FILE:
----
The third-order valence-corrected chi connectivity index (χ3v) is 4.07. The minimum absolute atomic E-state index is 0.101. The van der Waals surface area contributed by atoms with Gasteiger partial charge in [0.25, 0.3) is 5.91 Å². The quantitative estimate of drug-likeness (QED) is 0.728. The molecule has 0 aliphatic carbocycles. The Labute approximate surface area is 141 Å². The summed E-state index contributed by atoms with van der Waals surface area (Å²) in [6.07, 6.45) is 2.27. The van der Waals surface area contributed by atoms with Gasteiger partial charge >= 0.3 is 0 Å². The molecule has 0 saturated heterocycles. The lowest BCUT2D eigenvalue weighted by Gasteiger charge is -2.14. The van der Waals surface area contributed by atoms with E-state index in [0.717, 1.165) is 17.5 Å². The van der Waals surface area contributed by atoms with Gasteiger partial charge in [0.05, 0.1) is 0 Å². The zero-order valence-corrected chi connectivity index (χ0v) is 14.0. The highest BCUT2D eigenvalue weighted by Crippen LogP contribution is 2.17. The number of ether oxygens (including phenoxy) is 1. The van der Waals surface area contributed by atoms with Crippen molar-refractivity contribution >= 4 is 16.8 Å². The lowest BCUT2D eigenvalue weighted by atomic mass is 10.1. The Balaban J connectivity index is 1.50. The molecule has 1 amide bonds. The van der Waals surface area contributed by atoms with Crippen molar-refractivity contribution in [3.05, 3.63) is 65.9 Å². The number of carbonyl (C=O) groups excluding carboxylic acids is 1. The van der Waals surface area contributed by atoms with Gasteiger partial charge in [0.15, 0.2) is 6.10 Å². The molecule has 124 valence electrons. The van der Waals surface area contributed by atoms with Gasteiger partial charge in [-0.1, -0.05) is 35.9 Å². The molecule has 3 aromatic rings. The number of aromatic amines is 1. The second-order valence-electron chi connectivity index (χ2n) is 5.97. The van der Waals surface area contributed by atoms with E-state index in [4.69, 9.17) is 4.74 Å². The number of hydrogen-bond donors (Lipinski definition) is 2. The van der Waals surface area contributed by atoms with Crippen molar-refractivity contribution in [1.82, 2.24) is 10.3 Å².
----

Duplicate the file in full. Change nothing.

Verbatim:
The third-order valence-corrected chi connectivity index (χ3v) is 4.07. The minimum absolute atomic E-state index is 0.101. The van der Waals surface area contributed by atoms with Gasteiger partial charge in [0.25, 0.3) is 5.91 Å². The quantitative estimate of drug-likeness (QED) is 0.728. The molecule has 0 aliphatic carbocycles. The Labute approximate surface area is 141 Å². The summed E-state index contributed by atoms with van der Waals surface area (Å²) in [6.07, 6.45) is 2.27. The van der Waals surface area contributed by atoms with Gasteiger partial charge >= 0.3 is 0 Å². The molecule has 0 saturated heterocycles. The lowest BCUT2D eigenvalue weighted by Gasteiger charge is -2.14. The van der Waals surface area contributed by atoms with E-state index in [0.717, 1.165) is 17.5 Å². The van der Waals surface area contributed by atoms with Gasteiger partial charge in [0.05, 0.1) is 0 Å². The zero-order valence-corrected chi connectivity index (χ0v) is 14.0. The highest BCUT2D eigenvalue weighted by Crippen LogP contribution is 2.17. The number of ether oxygens (including phenoxy) is 1. The van der Waals surface area contributed by atoms with Crippen molar-refractivity contribution >= 4 is 16.8 Å². The lowest BCUT2D eigenvalue weighted by atomic mass is 10.1. The Balaban J connectivity index is 1.50. The molecule has 1 amide bonds. The van der Waals surface area contributed by atoms with Crippen molar-refractivity contribution in [3.05, 3.63) is 65.9 Å². The number of carbonyl (C=O) groups excluding carboxylic acids is 1. The van der Waals surface area contributed by atoms with Gasteiger partial charge in [0.15, 0.2) is 6.10 Å². The molecule has 124 valence electrons. The van der Waals surface area contributed by atoms with Gasteiger partial charge in [-0.1, -0.05) is 35.9 Å². The molecule has 3 aromatic rings. The number of aromatic amines is 1. The second-order valence-electron chi connectivity index (χ2n) is 5.97. The van der Waals surface area contributed by atoms with E-state index in [4.69, 9.17) is 4.74 Å². The number of hydrogen-bond donors (Lipinski definition) is 2. The van der Waals surface area contributed by atoms with Crippen molar-refractivity contribution in [1.82, 2.24) is 10.3 Å².